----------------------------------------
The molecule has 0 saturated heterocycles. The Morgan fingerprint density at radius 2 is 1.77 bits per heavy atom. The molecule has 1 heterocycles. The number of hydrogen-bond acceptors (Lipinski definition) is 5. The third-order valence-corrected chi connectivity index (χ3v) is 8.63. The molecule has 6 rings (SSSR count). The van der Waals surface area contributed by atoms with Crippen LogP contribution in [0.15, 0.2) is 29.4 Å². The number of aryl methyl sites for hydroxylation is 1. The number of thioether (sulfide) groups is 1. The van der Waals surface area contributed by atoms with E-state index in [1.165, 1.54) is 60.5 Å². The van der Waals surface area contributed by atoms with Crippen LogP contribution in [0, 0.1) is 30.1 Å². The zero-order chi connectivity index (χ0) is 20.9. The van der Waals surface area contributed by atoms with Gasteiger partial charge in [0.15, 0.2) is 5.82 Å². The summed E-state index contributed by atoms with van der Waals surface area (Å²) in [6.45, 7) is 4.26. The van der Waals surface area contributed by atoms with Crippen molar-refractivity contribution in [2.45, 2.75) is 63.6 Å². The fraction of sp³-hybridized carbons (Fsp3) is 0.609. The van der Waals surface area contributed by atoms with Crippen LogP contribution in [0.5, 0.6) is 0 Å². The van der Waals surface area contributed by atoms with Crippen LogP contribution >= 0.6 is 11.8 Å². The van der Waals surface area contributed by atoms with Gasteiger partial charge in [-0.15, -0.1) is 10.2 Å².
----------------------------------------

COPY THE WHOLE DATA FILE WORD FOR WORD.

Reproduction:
The molecule has 0 saturated heterocycles. The Morgan fingerprint density at radius 2 is 1.77 bits per heavy atom. The molecule has 1 heterocycles. The number of hydrogen-bond acceptors (Lipinski definition) is 5. The third-order valence-corrected chi connectivity index (χ3v) is 8.63. The molecule has 6 rings (SSSR count). The van der Waals surface area contributed by atoms with Crippen LogP contribution in [0.15, 0.2) is 29.4 Å². The number of aryl methyl sites for hydroxylation is 1. The number of thioether (sulfide) groups is 1. The van der Waals surface area contributed by atoms with E-state index in [1.165, 1.54) is 60.5 Å². The van der Waals surface area contributed by atoms with Crippen LogP contribution in [0, 0.1) is 30.1 Å². The zero-order chi connectivity index (χ0) is 20.9. The van der Waals surface area contributed by atoms with Gasteiger partial charge in [0.15, 0.2) is 5.82 Å². The summed E-state index contributed by atoms with van der Waals surface area (Å²) in [6.45, 7) is 4.26. The van der Waals surface area contributed by atoms with Crippen molar-refractivity contribution in [2.45, 2.75) is 63.6 Å². The fraction of sp³-hybridized carbons (Fsp3) is 0.609. The van der Waals surface area contributed by atoms with Crippen LogP contribution in [0.5, 0.6) is 0 Å². The van der Waals surface area contributed by atoms with Crippen LogP contribution >= 0.6 is 11.8 Å². The van der Waals surface area contributed by atoms with Gasteiger partial charge in [-0.15, -0.1) is 10.2 Å².